New Delhi, Oct 5 (udaipur kiran) Located at a height of 1,247 metres (3,933 ft) above sea level, Kalimpong is just 51 km from Darjeeling and 70 km from Siliguri. There are two National Highways originating at Siliguri that take you up to Darjeeling and Kalimpong. Though the distance is rather short, there is a major difference in weather and atmosphere between these two popular getaways.
Despite the fact that there are a number of tea gardens in Siliguri, it is totally urban with enough cars and trucks to make you want to get away as fast as possible. Darjeeling, on the other hand, is colder, mistier, more crowded and bustling. Kalimpong also has mists but it offers more of a holiday mood. The temperature is seldom colder than 12-16 degrees and on a sunny summer’s day, the temperature may rise to as high as 30 degrees.
The drive to Kalimpong up the Teesta Valley from Siliguri is truly magical. The river seems to change mood with every turn until reaching Teesta Bazaar, where one normally stops for tea. Kalimgpong has its bi-monthly “Haats”. Mixing with the locals and experiencing the traditional culture is never a problem here. The place is an interesting mix of modern and traditional. Besides Indian goods, a huge variety of stuff from Bhutan, Sikkim, Tibet and Nepal seem to filter in here, making the place a shopper’s paradise.
Kalimpong is known to have originally been part of Bhutan. It was earlier called “Dalingkote” by the Bhutias and was an important centre for Indo-Tibetan trade, being close to the important mountain passes of Nathu-la and Jelep-la. It was renamed when the British acquired the area after the Anglo-British War in 1864 and was raised to the stature of a sub-division in April 1916. With its mild climate, the British found Kalimpong to be a perfect location for a sanatorium. In the early days, it was the weather that attracted British settlers and soon a main street “was laid out in correct boulevard style with rows of trees”. At the time this street included Dr Graham’s Homes and a Gothic Church, to which a clock tower was added in 1891.
The British colony is said to have had 1,200 members in 1916. With Kalimpong’s weather being a great attraction, the numbers continued to grow and so did the need for schools. A number of private schools planned on the lines of Eton and Harrow were created in the region. However, the school that is still remembered is known Dr Graham’s Homes — conceived as a home for underprivileged children created in 1900 by the Scottish Missionary Rev. Dr. John A Graham. It has been recorded that during Dr Graham’s lifetime, the “Homes” consisted of 35 buildings, including cottages, schools, industrial and farm buildings, a hospital, a swimming bath and a park where around 600 domiciled European and Anglo-Indian children of both sexes — from 2 to 18 years — were educated.
There are many theories about the name Kalimpong. One theory claims that in Tibetan, the name means “Assembly (or Stockade) of the King’s Ministers”. Another theory is that the name is derived from the translation “ridge where we play” in Lepcha, as it is known as a place for tribal gatherings and summer sports.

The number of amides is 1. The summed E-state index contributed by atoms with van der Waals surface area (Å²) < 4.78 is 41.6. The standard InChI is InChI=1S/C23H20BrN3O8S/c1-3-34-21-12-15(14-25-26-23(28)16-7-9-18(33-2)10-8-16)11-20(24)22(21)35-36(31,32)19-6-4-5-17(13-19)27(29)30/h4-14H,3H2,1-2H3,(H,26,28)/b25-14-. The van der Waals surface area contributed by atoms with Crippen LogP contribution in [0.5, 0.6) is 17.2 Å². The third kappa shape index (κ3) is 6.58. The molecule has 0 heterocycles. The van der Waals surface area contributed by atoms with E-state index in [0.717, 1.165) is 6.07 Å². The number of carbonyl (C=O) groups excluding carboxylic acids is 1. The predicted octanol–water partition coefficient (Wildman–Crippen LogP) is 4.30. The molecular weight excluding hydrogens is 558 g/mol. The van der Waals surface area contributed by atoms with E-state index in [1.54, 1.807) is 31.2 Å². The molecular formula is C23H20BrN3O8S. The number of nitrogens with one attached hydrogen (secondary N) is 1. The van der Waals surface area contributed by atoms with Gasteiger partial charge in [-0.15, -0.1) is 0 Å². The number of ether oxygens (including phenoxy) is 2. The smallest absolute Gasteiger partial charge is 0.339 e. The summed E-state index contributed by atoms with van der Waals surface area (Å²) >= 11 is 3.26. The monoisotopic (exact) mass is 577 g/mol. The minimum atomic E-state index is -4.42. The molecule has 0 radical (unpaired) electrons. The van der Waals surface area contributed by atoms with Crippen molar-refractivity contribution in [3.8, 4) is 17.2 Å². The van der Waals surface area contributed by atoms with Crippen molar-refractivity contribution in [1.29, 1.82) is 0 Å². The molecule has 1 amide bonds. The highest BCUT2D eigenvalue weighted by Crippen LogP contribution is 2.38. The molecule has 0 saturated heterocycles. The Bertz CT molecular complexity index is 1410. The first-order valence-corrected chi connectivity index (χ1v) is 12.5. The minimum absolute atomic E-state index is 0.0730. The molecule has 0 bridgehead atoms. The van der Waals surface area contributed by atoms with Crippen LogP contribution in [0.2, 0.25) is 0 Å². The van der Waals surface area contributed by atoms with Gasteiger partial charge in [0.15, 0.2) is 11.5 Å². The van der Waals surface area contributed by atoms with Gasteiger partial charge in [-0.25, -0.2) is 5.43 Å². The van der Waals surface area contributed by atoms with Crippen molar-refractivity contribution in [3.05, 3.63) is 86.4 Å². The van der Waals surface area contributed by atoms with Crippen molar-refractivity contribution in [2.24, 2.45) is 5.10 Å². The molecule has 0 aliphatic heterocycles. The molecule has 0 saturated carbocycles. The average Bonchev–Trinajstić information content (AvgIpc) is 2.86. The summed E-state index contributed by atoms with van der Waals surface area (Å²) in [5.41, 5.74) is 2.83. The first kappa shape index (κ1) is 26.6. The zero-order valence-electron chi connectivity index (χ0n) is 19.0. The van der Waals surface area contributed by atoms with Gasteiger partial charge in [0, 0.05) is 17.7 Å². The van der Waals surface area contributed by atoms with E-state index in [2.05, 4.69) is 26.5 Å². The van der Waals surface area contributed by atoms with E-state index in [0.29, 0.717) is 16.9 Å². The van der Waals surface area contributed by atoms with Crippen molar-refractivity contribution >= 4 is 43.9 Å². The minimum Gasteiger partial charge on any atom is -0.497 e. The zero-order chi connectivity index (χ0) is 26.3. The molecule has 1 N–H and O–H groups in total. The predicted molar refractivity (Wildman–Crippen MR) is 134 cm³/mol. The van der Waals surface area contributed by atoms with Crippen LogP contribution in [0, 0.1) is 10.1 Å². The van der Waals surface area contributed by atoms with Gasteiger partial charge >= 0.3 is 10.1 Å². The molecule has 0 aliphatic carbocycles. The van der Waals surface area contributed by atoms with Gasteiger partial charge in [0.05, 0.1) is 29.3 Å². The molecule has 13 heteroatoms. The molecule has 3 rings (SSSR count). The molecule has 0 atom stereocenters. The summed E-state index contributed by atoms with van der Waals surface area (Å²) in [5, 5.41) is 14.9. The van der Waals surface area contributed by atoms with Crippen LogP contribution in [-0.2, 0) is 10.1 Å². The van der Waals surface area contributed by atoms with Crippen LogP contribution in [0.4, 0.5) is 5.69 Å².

Kalimpong is home to Nepalis, Lepchas and other ethnic groups and is now an important religious centre for Buddhism. The first Buddhist Monastery to be built here was the Thongsha Gumpa.
The Tharpa Choling Monastery is located in the centre of the city and a Bhutanese monastery on the 12 Mile Road. The Tibetan Buddhist monastery Zang Dhok Palri Phodang is known for a number of rare Tibetan Buddhist scriptures. However, it is important to note that even as early as in 1900s, there was a mosque and a Hindu temple in Kalimpong.
The Kalimpong Science Centre, established in 2008 is a recent addition. It offers scientific awareness among the students of the town. The locals and visitors tend to spend more time atop the Deolo Hill, the highest point in Kalimpong. But the most important aspect of this lovely hill station has been kept till the last. Horticulture is one of the most important money-earners in Kalimpong. It has a splendid flower market notable for its wide array of orchids and nurseries that export Himalayan grown flower bulbs, tubers and rhizomes.
Kalimpong is a major production centre for the popular flower Gladioli and some of India’s best orchids that are exported to many parts of the world.
Of late, Kalimpong’s cactus cultivation is making waves. Its nurseries attract people from far and near for the stunning collection of cactii cultivated here.
The many strains of cactus though not indigenous to the area, have been carefully cultivated over the years. The plants have adapted well to the altitude and environment and now prove to be one of the chief draws of visitors.
Kalimpong’s annual flower show in October is a big draw. The best season for visiting Kalimpong is spring when orchids bloom wild on trees and the nurseries have their finest selection and their most exotic varieties in bloom.
(Shona Adhikari is a travel columnist.)